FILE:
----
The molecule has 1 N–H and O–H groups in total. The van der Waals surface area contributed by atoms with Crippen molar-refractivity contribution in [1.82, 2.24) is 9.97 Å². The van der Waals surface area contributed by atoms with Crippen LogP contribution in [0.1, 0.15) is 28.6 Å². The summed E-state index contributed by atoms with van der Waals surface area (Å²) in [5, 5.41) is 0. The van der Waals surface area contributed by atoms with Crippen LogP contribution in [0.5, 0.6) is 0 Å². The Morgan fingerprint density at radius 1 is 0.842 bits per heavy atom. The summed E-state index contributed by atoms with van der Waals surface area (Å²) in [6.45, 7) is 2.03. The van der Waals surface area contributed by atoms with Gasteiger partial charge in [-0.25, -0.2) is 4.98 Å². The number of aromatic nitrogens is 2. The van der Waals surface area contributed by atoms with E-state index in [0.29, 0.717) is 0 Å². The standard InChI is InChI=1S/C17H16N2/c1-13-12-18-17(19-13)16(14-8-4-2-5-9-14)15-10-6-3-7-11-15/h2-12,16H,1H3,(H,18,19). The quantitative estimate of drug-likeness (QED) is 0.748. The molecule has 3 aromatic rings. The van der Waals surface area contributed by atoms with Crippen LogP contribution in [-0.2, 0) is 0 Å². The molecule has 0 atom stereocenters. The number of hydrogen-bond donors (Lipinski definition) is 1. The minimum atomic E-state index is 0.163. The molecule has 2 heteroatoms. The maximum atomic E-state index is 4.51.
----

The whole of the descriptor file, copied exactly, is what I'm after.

The molecule has 1 N–H and O–H groups in total. The van der Waals surface area contributed by atoms with Crippen molar-refractivity contribution in [1.82, 2.24) is 9.97 Å². The van der Waals surface area contributed by atoms with Crippen LogP contribution in [0.1, 0.15) is 28.6 Å². The summed E-state index contributed by atoms with van der Waals surface area (Å²) in [5, 5.41) is 0. The van der Waals surface area contributed by atoms with Crippen LogP contribution in [0.5, 0.6) is 0 Å². The Morgan fingerprint density at radius 1 is 0.842 bits per heavy atom. The summed E-state index contributed by atoms with van der Waals surface area (Å²) in [6.45, 7) is 2.03. The van der Waals surface area contributed by atoms with Gasteiger partial charge in [-0.25, -0.2) is 4.98 Å². The number of aromatic nitrogens is 2. The van der Waals surface area contributed by atoms with E-state index in [0.29, 0.717) is 0 Å². The standard InChI is InChI=1S/C17H16N2/c1-13-12-18-17(19-13)16(14-8-4-2-5-9-14)15-10-6-3-7-11-15/h2-12,16H,1H3,(H,18,19). The quantitative estimate of drug-likeness (QED) is 0.748. The molecule has 3 aromatic rings. The van der Waals surface area contributed by atoms with Crippen LogP contribution in [-0.2, 0) is 0 Å². The molecule has 0 atom stereocenters. The number of hydrogen-bond donors (Lipinski definition) is 1. The minimum atomic E-state index is 0.163. The molecule has 2 heteroatoms. The maximum atomic E-state index is 4.51.